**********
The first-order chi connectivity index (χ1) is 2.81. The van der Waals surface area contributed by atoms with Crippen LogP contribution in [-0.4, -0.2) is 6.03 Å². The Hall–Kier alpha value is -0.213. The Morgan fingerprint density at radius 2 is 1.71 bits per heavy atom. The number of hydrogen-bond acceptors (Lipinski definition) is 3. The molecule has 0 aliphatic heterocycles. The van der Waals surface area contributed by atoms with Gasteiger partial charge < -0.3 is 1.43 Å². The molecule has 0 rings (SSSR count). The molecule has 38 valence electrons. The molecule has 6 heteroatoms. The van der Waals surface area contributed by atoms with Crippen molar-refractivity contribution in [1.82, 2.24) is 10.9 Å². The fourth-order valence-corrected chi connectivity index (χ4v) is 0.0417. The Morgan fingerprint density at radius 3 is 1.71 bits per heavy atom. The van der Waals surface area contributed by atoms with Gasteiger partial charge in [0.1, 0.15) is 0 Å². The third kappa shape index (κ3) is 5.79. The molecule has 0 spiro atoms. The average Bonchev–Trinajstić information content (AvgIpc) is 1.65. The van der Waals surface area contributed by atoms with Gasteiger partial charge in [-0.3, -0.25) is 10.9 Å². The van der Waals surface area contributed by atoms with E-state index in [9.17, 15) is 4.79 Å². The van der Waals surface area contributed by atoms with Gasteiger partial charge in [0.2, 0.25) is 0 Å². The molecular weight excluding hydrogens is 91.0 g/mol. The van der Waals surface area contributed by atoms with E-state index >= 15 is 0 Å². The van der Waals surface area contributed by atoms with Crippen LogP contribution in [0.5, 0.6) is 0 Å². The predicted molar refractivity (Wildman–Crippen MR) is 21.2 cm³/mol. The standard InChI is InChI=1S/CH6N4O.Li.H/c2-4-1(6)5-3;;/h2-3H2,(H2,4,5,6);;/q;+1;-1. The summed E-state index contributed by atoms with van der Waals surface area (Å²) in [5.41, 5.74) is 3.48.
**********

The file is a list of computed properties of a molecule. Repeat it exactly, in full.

The first-order chi connectivity index (χ1) is 2.81. The van der Waals surface area contributed by atoms with Crippen LogP contribution in [-0.4, -0.2) is 6.03 Å². The Hall–Kier alpha value is -0.213. The Morgan fingerprint density at radius 2 is 1.71 bits per heavy atom. The number of hydrogen-bond acceptors (Lipinski definition) is 3. The molecule has 0 aliphatic heterocycles. The van der Waals surface area contributed by atoms with Gasteiger partial charge < -0.3 is 1.43 Å². The molecule has 0 rings (SSSR count). The molecule has 38 valence electrons. The molecule has 6 heteroatoms. The van der Waals surface area contributed by atoms with Crippen molar-refractivity contribution in [1.82, 2.24) is 10.9 Å². The fourth-order valence-corrected chi connectivity index (χ4v) is 0.0417. The Morgan fingerprint density at radius 3 is 1.71 bits per heavy atom. The van der Waals surface area contributed by atoms with Gasteiger partial charge in [0.1, 0.15) is 0 Å². The third kappa shape index (κ3) is 5.79. The molecule has 0 spiro atoms. The average Bonchev–Trinajstić information content (AvgIpc) is 1.65. The van der Waals surface area contributed by atoms with Gasteiger partial charge in [-0.3, -0.25) is 10.9 Å². The van der Waals surface area contributed by atoms with E-state index in [9.17, 15) is 4.79 Å². The van der Waals surface area contributed by atoms with Gasteiger partial charge in [0.2, 0.25) is 0 Å². The molecular weight excluding hydrogens is 91.0 g/mol. The van der Waals surface area contributed by atoms with E-state index >= 15 is 0 Å². The van der Waals surface area contributed by atoms with Crippen LogP contribution in [0.5, 0.6) is 0 Å². The predicted molar refractivity (Wildman–Crippen MR) is 21.2 cm³/mol. The standard InChI is InChI=1S/CH6N4O.Li.H/c2-4-1(6)5-3;;/h2-3H2,(H2,4,5,6);;/q;+1;-1. The summed E-state index contributed by atoms with van der Waals surface area (Å²) in [5.41, 5.74) is 3.48.